Department of geography
Pascale Roy-Léveillée (Regular member)
Michel Allard (Regular member)
Introduction: Climate has been warming since the 1990s in Nunavik, inducing permafrost thaw. Thawing must be better understood in the widespread discontinuous permafrost zone in the subarctic because this area is particularly dynamic and changing, especially at the Inuit community scale in Nunavik, where permafrost is degrading under infrastructure and in hunting, fishing and berry picking traditional land. Degradation is linked to thermokarst in fine-grained sediments and to shrubification. Studies on palsas, lithalsas and thermokarst have been conducted in the Arctic and in Kangiqsualujjuaq in Nunavik, but none has examined long term relationships between the evolution of climate, vegetation, ground temperatures and landform degradation. Understanding these links is crucial to properly interpreting predictions of the impact of warming on ground surface conditions. Objectives: The main objective of this work is to determine links between the progressive warming of permafrost over several decades and the geomorphological manifestation of its degradation in fine marine sediments near Kangiqsualujjuaq in Nunavik. This objective is divided into three sub-objectives: 1) characterize the geomorphological evolution of buttes, palsas and lithalses in marine deposits near Kangiqsualujjuaq, as well as the evolution of their vegetation cover during the last six decades; 2) analyze the evolution of the thermal profile of a butte, a palsa and a lithalsa in relation to their morphological degradation and changes in the vegetation cover in a context of climate change; and 3) identify the factors that control spatiotemporal variations during permafrost degradation at the local scale and compare these variations at different stages of degradation of these landforms in fine marine deposits at a larger scale. Study sites: One study site is a palsa and lithalsa field located on the east shore of Akilasakallak Cove near Kangiqsualujjuaq, in which several thermistor cables recorded ground temperatures over the years. Another study site, located northwest of the airport strip, encompasses lithalsas. Material and methods: The methods to achieve these three sub-objectives will be to: 1) map the spatial distribution and morphological evolution of buttes, palsas and lithalses to assess changes in vegetation cover using aerial photographs, satellite images and observation reports; 2) analyze the evolution of the thermal regime in the active layer and the permafrost of these landforms using data from 7 thermistor cables installed between 1989 and 1994 at depths of 5 to 20 m, over periods of 12 to 27 years (31 years in total); and 3) use Sentinel images to map the distribution of buttes, palsas and lithalses, as well as their degradation stage to compare their distribution in relation to the factors that control local spatiotemporal variability in Kangiqsualujjuaq. If the health instructions allow it, field work will take place during summer 2021 to improve the results obtained. Expected results: This research will be the first to take advantage of an exceptional dataset that will examine local spatiotemporal variations in the response of subarctic permafrost temperatures to climate over several decades. This aspect of the work is consistent with modeling efforts focusing on the interpretation of variability within the mesh. This work will help to better translate permafrost warming scenarios into changing surface conditions, an essential but difficult step in assessing the vulnerability of land to thaw.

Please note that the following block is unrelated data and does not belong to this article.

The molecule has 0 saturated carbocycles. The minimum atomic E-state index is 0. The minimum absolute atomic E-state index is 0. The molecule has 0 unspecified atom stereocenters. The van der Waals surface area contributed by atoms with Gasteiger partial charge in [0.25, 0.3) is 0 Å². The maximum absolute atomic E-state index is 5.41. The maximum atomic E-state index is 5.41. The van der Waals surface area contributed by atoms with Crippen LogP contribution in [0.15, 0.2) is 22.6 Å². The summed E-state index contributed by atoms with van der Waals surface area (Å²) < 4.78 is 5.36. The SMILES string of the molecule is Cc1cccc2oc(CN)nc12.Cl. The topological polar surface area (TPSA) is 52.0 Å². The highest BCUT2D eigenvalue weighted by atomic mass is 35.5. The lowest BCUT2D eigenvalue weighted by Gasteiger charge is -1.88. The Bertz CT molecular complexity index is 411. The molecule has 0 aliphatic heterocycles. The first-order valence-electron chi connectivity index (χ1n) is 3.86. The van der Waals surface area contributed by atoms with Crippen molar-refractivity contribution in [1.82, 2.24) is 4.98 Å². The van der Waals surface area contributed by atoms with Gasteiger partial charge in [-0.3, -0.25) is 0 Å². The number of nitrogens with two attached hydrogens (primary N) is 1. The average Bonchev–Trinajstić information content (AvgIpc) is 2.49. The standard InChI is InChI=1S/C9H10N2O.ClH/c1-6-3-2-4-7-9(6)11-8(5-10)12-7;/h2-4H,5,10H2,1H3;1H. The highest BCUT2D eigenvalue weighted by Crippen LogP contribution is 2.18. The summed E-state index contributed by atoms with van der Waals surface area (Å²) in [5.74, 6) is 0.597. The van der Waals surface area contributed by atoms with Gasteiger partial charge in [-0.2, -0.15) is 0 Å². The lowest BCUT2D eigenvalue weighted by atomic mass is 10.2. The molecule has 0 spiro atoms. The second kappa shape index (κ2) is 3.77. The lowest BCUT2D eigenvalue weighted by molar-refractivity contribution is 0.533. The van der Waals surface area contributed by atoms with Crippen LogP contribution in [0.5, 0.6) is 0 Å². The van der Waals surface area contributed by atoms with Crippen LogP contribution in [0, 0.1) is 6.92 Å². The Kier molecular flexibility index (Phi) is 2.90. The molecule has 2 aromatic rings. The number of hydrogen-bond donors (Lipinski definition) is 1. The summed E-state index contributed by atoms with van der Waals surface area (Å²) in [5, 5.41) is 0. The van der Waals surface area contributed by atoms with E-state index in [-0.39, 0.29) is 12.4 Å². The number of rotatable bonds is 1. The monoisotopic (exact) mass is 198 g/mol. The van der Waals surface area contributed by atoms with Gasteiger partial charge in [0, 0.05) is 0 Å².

Aubé-Michaud, S., Allard, M., L’Hérault, E., Chiasson, A., St-Amour, A.B., Bilodeau, S., Deslauriers, C., 2019. Caractérisation géotechnique et cartographie améliorée du pergélisol dans les communautés nordiques du Nunavik. Rapport préparé pour Ministère des Affaires municipales et de l’Occupation du territoire, gouvernement du Québec. 221 pages.
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